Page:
After reading Ruth Reichl’s Tender at the Bone, I went on a crazed Reichl buying Amazon spree. It’s no secret that I was a fan of Gourmet, but this kind of purchasing is kind of ridiculous, even for me. I’m chocking this up to research, I promise. Totally just researching the industry, man. That’s it.
Avery Fisher Hall – Photo from Carnegie Rocks!
WWD’s Memo Pad reports that Bon Appétit is going to have a cafe in Avery Fisher Hall for fashion week from Sept 12 – 16. Because food only meets & marries fashion for 4 days a year, then they get divorced publicly. So what will it consist of? A bunch of chi-chi stuff, bien sûr!
Stumptown coffee and pastries from the likes of Le Bernadin’s Michael Laiskonis and Christina Tosi of Momofuku Milk Bar in the morning; lunch between 11 a.m. and 3 p.m., and a “wine bar” with small plates from Daniel Boulud and Mario Batali offered from 5 p.m. to 9 p.m. For lunch, the magazine has enlisted Rick Bayless, Cat Cora, The Lion’s John DeLucie, Emeril Lagasse, Bill Telepan, Laurent Tourondel, Michael White, Marc Murphy and Missy Robbins to create meals inspired by the world of fashion, a twist devised by Smith.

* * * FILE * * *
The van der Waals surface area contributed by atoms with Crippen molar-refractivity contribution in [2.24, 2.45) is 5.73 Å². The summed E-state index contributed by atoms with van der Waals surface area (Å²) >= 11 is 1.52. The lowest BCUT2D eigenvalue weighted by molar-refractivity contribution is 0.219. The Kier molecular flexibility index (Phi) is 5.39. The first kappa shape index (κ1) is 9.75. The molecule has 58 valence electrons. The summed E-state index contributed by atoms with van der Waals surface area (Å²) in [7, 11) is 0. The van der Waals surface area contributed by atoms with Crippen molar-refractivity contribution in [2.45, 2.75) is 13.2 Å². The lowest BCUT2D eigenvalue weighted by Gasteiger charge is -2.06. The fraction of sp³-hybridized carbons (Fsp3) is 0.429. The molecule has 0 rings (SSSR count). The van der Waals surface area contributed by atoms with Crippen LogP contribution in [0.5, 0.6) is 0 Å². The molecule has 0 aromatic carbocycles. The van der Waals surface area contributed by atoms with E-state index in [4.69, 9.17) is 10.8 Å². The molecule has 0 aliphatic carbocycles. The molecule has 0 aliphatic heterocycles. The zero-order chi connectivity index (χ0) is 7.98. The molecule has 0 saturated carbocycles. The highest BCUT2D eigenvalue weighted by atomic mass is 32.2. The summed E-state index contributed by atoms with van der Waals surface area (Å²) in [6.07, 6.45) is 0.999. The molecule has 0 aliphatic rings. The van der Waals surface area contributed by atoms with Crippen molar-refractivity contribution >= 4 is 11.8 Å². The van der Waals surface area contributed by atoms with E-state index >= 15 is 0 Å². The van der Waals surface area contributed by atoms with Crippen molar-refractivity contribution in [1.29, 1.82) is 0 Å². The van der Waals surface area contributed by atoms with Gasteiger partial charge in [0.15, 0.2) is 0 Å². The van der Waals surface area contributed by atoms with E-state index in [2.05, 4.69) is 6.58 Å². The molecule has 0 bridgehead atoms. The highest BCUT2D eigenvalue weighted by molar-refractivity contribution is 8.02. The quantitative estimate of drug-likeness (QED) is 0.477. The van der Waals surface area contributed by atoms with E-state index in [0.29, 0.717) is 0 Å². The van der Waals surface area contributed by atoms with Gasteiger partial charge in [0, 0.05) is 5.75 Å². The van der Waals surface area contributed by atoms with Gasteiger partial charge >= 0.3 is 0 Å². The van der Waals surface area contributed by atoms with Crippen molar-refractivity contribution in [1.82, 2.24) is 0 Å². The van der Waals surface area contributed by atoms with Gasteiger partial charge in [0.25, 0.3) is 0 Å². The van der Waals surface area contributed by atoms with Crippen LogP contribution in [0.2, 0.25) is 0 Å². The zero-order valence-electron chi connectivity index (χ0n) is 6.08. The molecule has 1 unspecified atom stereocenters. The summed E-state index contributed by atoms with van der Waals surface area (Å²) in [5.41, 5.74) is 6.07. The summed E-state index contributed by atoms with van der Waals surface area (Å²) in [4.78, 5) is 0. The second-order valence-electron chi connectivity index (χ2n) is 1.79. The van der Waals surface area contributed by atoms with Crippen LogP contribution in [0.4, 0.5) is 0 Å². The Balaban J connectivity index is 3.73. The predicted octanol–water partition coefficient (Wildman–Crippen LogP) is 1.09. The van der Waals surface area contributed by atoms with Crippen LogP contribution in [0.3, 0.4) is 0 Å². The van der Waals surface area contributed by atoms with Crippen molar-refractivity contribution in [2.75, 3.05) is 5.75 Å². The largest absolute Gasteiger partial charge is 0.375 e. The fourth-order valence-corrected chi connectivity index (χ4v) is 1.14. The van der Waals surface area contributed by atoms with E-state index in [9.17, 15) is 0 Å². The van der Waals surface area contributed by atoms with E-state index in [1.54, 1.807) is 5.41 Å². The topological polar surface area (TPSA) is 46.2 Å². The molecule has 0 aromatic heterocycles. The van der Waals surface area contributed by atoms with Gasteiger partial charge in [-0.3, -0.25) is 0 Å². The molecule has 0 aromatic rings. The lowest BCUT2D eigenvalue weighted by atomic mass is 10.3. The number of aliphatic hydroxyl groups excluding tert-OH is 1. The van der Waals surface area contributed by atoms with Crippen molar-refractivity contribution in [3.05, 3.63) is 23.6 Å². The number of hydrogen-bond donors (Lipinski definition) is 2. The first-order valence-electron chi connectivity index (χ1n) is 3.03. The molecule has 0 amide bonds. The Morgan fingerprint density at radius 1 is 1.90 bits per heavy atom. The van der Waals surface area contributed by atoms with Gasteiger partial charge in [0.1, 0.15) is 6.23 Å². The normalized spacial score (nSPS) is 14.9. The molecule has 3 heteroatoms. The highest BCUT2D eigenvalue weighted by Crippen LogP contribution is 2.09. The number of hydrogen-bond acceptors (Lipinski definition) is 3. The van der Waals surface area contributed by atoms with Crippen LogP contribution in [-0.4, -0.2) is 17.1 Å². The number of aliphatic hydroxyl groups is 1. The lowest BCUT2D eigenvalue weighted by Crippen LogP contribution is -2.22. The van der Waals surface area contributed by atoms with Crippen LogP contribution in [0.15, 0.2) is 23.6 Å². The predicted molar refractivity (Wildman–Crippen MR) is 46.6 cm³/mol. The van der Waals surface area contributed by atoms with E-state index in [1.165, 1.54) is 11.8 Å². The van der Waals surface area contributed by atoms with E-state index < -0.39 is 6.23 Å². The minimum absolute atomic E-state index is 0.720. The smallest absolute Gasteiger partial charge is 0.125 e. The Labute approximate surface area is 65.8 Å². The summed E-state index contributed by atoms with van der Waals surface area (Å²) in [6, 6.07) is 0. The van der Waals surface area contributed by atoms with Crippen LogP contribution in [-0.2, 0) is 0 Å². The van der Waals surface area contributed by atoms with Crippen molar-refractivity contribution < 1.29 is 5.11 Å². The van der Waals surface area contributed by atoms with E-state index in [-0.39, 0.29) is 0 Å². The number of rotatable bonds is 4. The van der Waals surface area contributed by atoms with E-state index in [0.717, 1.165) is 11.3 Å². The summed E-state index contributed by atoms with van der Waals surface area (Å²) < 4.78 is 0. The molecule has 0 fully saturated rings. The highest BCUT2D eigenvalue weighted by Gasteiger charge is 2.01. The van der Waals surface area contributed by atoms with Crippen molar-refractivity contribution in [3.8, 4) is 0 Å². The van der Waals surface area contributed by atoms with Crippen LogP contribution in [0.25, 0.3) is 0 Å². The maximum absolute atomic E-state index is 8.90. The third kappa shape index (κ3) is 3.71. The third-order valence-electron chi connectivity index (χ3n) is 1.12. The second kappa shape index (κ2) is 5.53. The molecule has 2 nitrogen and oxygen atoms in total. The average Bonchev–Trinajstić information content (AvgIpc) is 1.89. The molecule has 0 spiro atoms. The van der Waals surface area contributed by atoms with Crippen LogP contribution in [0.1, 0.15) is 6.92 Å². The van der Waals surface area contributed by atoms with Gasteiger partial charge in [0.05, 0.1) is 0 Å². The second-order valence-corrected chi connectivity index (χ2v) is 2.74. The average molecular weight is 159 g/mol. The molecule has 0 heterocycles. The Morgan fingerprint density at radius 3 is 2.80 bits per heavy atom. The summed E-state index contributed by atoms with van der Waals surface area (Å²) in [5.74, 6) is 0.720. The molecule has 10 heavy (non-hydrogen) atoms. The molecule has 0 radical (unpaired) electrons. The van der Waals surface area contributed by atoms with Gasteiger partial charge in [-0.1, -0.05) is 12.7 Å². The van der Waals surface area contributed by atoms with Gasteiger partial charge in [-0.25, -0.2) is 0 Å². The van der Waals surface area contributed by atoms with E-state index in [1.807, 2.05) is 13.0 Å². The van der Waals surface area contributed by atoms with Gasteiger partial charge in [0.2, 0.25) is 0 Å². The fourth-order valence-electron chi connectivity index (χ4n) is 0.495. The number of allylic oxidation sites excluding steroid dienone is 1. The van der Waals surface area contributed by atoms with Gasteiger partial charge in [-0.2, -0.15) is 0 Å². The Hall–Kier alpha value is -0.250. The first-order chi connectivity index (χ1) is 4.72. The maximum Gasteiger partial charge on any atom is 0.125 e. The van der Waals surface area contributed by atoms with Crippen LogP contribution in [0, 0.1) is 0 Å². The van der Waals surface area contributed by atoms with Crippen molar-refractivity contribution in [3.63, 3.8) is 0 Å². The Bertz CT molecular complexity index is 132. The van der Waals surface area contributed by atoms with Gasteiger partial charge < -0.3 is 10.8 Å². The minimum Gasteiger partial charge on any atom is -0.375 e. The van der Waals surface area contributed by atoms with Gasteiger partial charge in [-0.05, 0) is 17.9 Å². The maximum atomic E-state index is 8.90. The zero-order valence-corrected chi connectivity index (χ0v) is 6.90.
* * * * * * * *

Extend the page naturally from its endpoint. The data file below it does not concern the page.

Considering the James Beard Awards worked quite nicely at Avery Fisher, it seems like a fine fit, and I gotta say – good Conde Nast brand integration, etc. However, the following quote irks me:
“Everyone likes fashion, but food is 300 times as big,” said Smith, who was hired away from Hachette Filipacchi Media U.S. by rival Condé Nast to head up an epicurean group in April. “When I got [to Bon Appétit], I asked the marketing team, ‘Have we ever thought of marrying food and fashion?’
Come on Conde Nast, don’t you think you overreacted pulling the plug on Gourmet so quickly? Not only was it my favorite food magazine, but it was also my favorite travel magazine. I not only wanted to eat the food but I also wanted to go to that place and meet those people.
To make matters worse the archives of Gourmet are either so buried in the Epicurious website or they are gone completely. The only element that is still easy to find are the recipes. If that’s all they thought was worth holding onto then they didn’t realize what they had in the first place.
I really, really loved Gourmet. It wasn’t just for foodies, it was for everybody – chefs, eaters, artists, photography fans, world travellers… even fashionistas that don’t eat! C’mon, Conde Nast!
Uh… what the hell? They shut down “Gourmet” but now they are making a new food mag? So confusing.